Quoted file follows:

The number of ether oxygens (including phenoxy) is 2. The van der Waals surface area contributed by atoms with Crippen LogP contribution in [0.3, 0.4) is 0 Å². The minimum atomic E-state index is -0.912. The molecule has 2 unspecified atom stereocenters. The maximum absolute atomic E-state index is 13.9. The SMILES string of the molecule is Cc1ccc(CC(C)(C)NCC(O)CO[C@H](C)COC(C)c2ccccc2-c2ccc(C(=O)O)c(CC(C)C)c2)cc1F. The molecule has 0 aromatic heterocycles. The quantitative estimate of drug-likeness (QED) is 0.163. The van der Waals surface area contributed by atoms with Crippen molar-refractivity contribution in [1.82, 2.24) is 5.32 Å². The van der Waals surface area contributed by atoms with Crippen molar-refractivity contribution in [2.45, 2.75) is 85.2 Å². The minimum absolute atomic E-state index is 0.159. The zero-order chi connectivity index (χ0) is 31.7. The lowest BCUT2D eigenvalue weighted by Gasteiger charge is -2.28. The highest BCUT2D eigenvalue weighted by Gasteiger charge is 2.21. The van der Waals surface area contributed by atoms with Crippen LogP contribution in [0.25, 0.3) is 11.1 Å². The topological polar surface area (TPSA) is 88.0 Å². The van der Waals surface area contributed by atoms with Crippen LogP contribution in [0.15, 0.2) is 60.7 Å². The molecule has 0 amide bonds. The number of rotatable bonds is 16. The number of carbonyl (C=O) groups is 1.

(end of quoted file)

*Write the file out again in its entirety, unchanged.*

The number of ether oxygens (including phenoxy) is 2. The van der Waals surface area contributed by atoms with Crippen LogP contribution in [0.3, 0.4) is 0 Å². The minimum atomic E-state index is -0.912. The molecule has 2 unspecified atom stereocenters. The maximum absolute atomic E-state index is 13.9. The SMILES string of the molecule is Cc1ccc(CC(C)(C)NCC(O)CO[C@H](C)COC(C)c2ccccc2-c2ccc(C(=O)O)c(CC(C)C)c2)cc1F. The molecule has 0 aromatic heterocycles. The quantitative estimate of drug-likeness (QED) is 0.163. The van der Waals surface area contributed by atoms with Crippen molar-refractivity contribution in [1.82, 2.24) is 5.32 Å². The van der Waals surface area contributed by atoms with Crippen molar-refractivity contribution in [2.45, 2.75) is 85.2 Å². The minimum absolute atomic E-state index is 0.159. The zero-order chi connectivity index (χ0) is 31.7. The lowest BCUT2D eigenvalue weighted by Gasteiger charge is -2.28. The highest BCUT2D eigenvalue weighted by Gasteiger charge is 2.21. The van der Waals surface area contributed by atoms with Crippen LogP contribution in [0.25, 0.3) is 11.1 Å². The topological polar surface area (TPSA) is 88.0 Å². The van der Waals surface area contributed by atoms with Crippen LogP contribution in [0.15, 0.2) is 60.7 Å². The molecule has 0 amide bonds. The number of rotatable bonds is 16. The number of carbonyl (C=O) groups is 1.